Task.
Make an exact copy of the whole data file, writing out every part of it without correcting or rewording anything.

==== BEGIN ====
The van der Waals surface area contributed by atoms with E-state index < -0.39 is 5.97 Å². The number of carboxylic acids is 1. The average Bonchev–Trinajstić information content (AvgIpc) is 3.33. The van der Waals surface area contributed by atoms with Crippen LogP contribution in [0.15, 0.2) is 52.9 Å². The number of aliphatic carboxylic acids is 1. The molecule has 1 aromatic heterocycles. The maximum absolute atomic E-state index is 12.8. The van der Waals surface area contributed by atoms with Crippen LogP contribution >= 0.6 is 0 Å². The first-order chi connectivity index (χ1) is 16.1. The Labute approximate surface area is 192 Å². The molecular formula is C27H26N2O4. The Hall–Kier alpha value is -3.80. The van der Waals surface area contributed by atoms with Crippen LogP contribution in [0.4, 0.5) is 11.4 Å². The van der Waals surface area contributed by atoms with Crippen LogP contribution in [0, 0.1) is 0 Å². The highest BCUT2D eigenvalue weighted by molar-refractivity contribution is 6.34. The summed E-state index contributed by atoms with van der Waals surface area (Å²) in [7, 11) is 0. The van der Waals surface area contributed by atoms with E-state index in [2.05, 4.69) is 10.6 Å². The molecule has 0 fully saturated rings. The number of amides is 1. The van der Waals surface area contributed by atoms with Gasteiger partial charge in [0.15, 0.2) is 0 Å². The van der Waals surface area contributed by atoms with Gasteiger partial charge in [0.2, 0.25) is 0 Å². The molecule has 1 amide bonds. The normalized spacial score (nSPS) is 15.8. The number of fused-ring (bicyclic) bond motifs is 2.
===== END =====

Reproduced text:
The van der Waals surface area contributed by atoms with E-state index < -0.39 is 5.97 Å². The number of carboxylic acids is 1. The average Bonchev–Trinajstić information content (AvgIpc) is 3.33. The van der Waals surface area contributed by atoms with Crippen LogP contribution in [0.15, 0.2) is 52.9 Å². The number of aliphatic carboxylic acids is 1. The molecule has 1 aromatic heterocycles. The maximum absolute atomic E-state index is 12.8. The van der Waals surface area contributed by atoms with Crippen LogP contribution >= 0.6 is 0 Å². The first-order chi connectivity index (χ1) is 16.1. The Labute approximate surface area is 192 Å². The molecular formula is C27H26N2O4. The Hall–Kier alpha value is -3.80. The van der Waals surface area contributed by atoms with Crippen LogP contribution in [0.4, 0.5) is 11.4 Å². The van der Waals surface area contributed by atoms with Crippen LogP contribution in [0, 0.1) is 0 Å². The highest BCUT2D eigenvalue weighted by molar-refractivity contribution is 6.34. The summed E-state index contributed by atoms with van der Waals surface area (Å²) in [7, 11) is 0. The van der Waals surface area contributed by atoms with E-state index in [2.05, 4.69) is 10.6 Å². The molecule has 0 fully saturated rings. The number of amides is 1. The van der Waals surface area contributed by atoms with Gasteiger partial charge in [0.15, 0.2) is 0 Å². The van der Waals surface area contributed by atoms with Gasteiger partial charge in [0.2, 0.25) is 0 Å². The molecule has 1 amide bonds. The normalized spacial score (nSPS) is 15.8. The number of fused-ring (bicyclic) bond motifs is 2.